One of the main reasons that people enjoy video games is the escapism that they allow. For some people, that’s being able to take on the role of a super soldier, intergalactic mercenary, or Greek God. For others, it’s being able to manage their favourite football team, discover new worlds, or rule the Japanese underworld. While most racing games provide some level of escapism, after all, you’re unlikely to ever actually drive a million-dollar hypercar, the F1 series from Codemasters allow you to do something that only 20 drivers in the world get to do each year. Formula 1 is the pinnacle of motorsport. It features the most technically refined cars, the best aerodynamicists & engineers, and of course the best drivers. So, does F1 2018 take pole position or does it find itself at the back of the grid with a penalty?
As you will no doubt have ascertained from the title, the main crux of the game is the 2018 Formula 1 season. All 10 teams, 20 drivers, and 21 race tracks are present here with realistic digital recreations of each. All of the race weekends feature 3 free practice sessions, a qualifying session, and the race itself. You can choose to do as much or as little as you like. If you want the full experience you can do all the practice sessions, a full qualifying session, and even participate in a 70-lap race. If you’d prefer you can just skip to the race and do 15 or so laps. Most people will do the standard setup, choosing which practice sessions they want to do and then taking part in a one-shot qualifying session (just one lap) before competing in around 15 laps of racing. All of this is done with the exact branding, visuals, and even commentary of an official F1 broadcast.
The variety offered to you does not just stop with how much of a race weekend you wish to participate in but also the difficulty of the racing. As well as choosing how hard your opposition is (on a 100-point scale), there are various options for braking, traction control, transmission, driving line, and flashbacks. Turn all of these options off and even the most accomplished racer will have to be on their game to just keep the car on track. Take advantage of these assists and you can feel like a racing god. F1 2018 really caters to all level of racers.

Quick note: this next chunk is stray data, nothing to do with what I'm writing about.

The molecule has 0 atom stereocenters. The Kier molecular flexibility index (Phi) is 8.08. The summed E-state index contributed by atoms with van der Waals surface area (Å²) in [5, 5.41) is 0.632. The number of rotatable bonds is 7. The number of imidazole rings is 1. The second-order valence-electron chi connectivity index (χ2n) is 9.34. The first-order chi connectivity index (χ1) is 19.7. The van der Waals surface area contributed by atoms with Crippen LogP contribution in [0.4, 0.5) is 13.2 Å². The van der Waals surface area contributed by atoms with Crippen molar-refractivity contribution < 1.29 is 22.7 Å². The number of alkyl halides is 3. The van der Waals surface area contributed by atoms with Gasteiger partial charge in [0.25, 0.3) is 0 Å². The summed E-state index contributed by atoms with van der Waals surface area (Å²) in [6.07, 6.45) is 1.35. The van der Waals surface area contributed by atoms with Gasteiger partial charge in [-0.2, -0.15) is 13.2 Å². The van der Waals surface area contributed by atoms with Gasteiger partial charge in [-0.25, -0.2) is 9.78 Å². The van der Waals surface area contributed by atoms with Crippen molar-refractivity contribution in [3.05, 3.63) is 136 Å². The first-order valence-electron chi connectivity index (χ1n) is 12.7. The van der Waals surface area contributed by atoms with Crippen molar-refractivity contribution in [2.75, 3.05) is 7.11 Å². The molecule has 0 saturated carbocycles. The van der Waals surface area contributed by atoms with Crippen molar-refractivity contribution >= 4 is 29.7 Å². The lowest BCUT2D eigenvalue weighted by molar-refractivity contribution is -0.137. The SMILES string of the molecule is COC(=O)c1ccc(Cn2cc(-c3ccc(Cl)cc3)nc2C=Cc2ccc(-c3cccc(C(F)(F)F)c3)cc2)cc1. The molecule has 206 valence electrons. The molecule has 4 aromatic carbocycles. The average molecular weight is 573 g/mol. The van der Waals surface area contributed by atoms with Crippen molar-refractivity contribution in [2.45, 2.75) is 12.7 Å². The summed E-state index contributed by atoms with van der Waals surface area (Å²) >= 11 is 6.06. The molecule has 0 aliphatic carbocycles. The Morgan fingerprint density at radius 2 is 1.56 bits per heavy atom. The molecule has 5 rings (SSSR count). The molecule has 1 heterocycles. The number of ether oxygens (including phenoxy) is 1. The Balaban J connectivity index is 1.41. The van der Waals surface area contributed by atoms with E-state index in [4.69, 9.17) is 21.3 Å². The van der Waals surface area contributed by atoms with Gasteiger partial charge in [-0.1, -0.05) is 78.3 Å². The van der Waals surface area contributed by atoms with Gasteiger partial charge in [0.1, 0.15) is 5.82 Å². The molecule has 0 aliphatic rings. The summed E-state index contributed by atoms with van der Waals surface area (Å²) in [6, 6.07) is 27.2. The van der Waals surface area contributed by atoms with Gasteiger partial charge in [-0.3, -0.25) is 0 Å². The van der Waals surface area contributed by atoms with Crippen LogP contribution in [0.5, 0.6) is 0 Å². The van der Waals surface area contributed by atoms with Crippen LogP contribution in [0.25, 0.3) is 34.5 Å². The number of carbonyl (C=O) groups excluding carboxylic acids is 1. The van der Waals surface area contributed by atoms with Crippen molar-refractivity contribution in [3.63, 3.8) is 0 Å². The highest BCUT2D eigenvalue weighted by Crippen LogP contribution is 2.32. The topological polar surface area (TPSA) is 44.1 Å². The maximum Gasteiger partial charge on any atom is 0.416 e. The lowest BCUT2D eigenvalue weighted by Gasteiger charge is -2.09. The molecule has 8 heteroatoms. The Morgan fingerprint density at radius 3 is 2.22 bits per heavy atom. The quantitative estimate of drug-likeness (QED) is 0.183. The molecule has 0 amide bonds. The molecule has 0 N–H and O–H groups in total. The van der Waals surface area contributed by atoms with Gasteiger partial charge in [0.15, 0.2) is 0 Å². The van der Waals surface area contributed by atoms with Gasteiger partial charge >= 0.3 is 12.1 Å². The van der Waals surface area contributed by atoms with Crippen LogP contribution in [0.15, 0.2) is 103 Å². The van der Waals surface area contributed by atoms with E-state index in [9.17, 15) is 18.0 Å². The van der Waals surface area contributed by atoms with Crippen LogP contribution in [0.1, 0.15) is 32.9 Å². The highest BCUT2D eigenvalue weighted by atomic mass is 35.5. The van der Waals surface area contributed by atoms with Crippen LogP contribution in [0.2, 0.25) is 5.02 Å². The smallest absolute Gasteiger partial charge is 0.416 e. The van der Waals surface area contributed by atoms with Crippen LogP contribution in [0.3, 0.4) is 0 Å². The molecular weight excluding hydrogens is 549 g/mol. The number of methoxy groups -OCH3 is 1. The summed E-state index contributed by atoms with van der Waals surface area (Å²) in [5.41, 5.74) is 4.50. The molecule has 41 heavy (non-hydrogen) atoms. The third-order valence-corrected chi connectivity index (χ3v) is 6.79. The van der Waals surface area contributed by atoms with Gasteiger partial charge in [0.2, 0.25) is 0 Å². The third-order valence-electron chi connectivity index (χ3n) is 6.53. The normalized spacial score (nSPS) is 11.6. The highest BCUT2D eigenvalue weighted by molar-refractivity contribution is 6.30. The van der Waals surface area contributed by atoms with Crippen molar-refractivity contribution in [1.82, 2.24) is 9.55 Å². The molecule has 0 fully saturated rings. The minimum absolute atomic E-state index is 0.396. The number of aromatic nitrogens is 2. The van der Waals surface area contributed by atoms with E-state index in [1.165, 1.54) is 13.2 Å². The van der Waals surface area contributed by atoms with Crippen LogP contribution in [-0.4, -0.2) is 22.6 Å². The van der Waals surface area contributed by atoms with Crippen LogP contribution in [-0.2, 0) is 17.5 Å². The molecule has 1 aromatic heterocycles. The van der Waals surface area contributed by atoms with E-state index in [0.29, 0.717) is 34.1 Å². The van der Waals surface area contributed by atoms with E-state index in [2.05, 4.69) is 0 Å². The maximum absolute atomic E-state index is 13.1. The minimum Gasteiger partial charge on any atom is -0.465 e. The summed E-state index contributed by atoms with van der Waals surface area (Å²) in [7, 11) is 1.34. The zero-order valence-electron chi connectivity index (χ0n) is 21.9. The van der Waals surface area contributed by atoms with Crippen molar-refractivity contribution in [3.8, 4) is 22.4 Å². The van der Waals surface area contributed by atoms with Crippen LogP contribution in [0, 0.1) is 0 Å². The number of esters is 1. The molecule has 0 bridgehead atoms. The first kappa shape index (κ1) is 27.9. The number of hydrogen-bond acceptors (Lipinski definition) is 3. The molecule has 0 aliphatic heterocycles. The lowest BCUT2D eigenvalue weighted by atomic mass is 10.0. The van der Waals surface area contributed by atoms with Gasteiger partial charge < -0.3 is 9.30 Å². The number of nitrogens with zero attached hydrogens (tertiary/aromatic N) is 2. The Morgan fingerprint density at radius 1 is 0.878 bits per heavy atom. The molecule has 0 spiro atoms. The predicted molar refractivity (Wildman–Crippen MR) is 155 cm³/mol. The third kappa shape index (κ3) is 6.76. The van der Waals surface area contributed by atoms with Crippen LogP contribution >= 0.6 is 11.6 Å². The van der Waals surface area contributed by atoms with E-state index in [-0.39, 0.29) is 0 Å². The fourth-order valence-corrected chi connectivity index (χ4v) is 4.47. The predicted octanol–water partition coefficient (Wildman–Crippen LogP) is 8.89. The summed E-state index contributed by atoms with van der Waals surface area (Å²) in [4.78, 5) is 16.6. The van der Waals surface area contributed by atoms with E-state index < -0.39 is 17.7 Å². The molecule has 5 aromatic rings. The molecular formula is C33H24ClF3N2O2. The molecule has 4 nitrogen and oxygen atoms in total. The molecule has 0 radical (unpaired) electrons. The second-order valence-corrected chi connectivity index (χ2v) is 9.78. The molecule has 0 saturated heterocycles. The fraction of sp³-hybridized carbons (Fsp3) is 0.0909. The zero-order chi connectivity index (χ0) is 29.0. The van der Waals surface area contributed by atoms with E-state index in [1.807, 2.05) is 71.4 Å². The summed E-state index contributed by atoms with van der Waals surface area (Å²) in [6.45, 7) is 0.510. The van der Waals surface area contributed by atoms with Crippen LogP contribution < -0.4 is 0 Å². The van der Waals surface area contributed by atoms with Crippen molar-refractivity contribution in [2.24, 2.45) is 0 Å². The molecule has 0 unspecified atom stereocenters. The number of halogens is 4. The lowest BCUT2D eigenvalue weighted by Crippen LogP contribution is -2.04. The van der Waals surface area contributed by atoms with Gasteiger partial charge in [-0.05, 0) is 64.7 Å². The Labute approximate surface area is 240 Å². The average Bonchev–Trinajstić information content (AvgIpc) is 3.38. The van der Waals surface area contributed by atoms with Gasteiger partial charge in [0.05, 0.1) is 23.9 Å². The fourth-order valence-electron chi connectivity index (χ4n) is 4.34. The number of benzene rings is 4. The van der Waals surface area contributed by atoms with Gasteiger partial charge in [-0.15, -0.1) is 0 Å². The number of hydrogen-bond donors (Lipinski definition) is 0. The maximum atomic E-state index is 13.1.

Of course, all of this precision in duplicating the world of F1 would be pointless if the game didn’t run smoothly or wasn’t fun. Thankfully, F1 2018 delivers in spades. Running on my PS4 Pro the game displayed at 4K and at a rock solid 60 frames per second. The high framerate is particularly appreciated as you are driving the fastest cars around. The feeling you get as you throw your car around corners at unnaturally high speeds is incredible. Doing this with another car within touching distance of yours just adds to the sense of accomplishment. And if you manage all this in the rain then you’re pretty much a hero as your view really becomes quite limited.
So far, this will all seem pretty familiar for anyone who played last year’s entry. Fortunately, the team at Codemasters have added more than just the number 18 to the title. As well as the new additions to the actual F1 series, like the controversial halo system (a head protection system that adds an extra bar around the cockpit of the cars) and a couple of different circuits (Malaysia is gone but you once again visit Germany and France), the game adds ERS (Energy Recovery System) options, new classic cars (up to 21 from last year’s 12), and a deeper career mode that requires you to undertake press interviews and negotiate contracts.
As noble an effort as these new additions are, they don’t really work for me. The interviews are very repetitive and give you such limited options where you can either praise a specific department in your team, promote yourself, or either commend or condemn your team. While I wouldn’t expect a detailed conversation system akin to the Mass Effect series, it’s nothing more than fluff and ends up being a little irritating. The contract negotiations are a simple matter of trial and error. You get three attempts to deal with your current team or you can approach another team. You are clearly shown your value to the team on a meter and then shown the value of the contract you’re asking for. This means that it is very easy to fine tune what you are asking for and getting the most that you possibly can. The ERS implementation is also extremely basic. You don’t have a boost button like some of the actual F1 cars do, instead, you can choose low, medium, or high activation through your multi-function display. To be honest, the only time I ever switched it from medium was when I was running the ERS practice programs (done during free practice to earn more R&D resources).
As a huge F1 fan, I have to say I really like F1 2018. The racing is brilliant and the recreation of the sport is uncanny. Nearly everything has a layer of authenticity and realism that show that it is a game made with love for its subject. The new career additions may not pack the punch that the developers were aiming for but nearly everything else in the game is top notch. As well as the 15-20 hour career season (which you can then carry on into 2019 including the regulation changes) there are numerous championship variants, classic F1 events, time trials, and multiplayer to keep you busy for weeks and months to come. If you already own last year’s entry, then you might want to think twice before upgrading to F1 2018. If you’re new to the series though, have been away for a while, or are a hardcore Formula 1 fan, then this is a game you really should have in your collection.